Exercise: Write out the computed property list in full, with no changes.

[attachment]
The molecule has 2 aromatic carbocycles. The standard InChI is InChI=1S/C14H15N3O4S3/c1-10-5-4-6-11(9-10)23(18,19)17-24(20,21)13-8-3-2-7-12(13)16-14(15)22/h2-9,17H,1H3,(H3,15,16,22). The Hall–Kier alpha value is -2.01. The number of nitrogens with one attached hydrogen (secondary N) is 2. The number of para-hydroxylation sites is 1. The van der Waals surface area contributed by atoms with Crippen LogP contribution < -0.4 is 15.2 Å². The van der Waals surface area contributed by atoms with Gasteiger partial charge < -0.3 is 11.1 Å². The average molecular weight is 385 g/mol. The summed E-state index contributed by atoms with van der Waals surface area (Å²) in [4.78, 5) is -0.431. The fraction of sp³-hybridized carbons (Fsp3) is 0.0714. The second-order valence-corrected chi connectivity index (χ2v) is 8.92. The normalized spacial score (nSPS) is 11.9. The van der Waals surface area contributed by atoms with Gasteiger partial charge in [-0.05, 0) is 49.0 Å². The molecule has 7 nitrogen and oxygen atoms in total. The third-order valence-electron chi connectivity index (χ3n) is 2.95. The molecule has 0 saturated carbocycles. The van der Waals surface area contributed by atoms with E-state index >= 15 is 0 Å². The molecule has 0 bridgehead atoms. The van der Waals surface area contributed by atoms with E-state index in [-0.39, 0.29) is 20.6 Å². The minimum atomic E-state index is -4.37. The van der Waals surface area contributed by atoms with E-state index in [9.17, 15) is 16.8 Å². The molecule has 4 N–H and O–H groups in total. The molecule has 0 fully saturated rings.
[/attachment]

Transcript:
The molecule has 2 aromatic carbocycles. The standard InChI is InChI=1S/C14H15N3O4S3/c1-10-5-4-6-11(9-10)23(18,19)17-24(20,21)13-8-3-2-7-12(13)16-14(15)22/h2-9,17H,1H3,(H3,15,16,22). The Hall–Kier alpha value is -2.01. The number of nitrogens with one attached hydrogen (secondary N) is 2. The number of para-hydroxylation sites is 1. The van der Waals surface area contributed by atoms with Crippen LogP contribution < -0.4 is 15.2 Å². The van der Waals surface area contributed by atoms with Gasteiger partial charge < -0.3 is 11.1 Å². The average molecular weight is 385 g/mol. The summed E-state index contributed by atoms with van der Waals surface area (Å²) in [4.78, 5) is -0.431. The fraction of sp³-hybridized carbons (Fsp3) is 0.0714. The second-order valence-corrected chi connectivity index (χ2v) is 8.92. The normalized spacial score (nSPS) is 11.9. The van der Waals surface area contributed by atoms with Gasteiger partial charge in [-0.05, 0) is 49.0 Å². The molecule has 7 nitrogen and oxygen atoms in total. The third-order valence-electron chi connectivity index (χ3n) is 2.95. The molecule has 0 saturated carbocycles. The van der Waals surface area contributed by atoms with E-state index >= 15 is 0 Å². The molecule has 0 bridgehead atoms. The van der Waals surface area contributed by atoms with E-state index in [-0.39, 0.29) is 20.6 Å². The minimum atomic E-state index is -4.37. The van der Waals surface area contributed by atoms with E-state index in [9.17, 15) is 16.8 Å². The molecule has 4 N–H and O–H groups in total. The molecule has 0 fully saturated rings.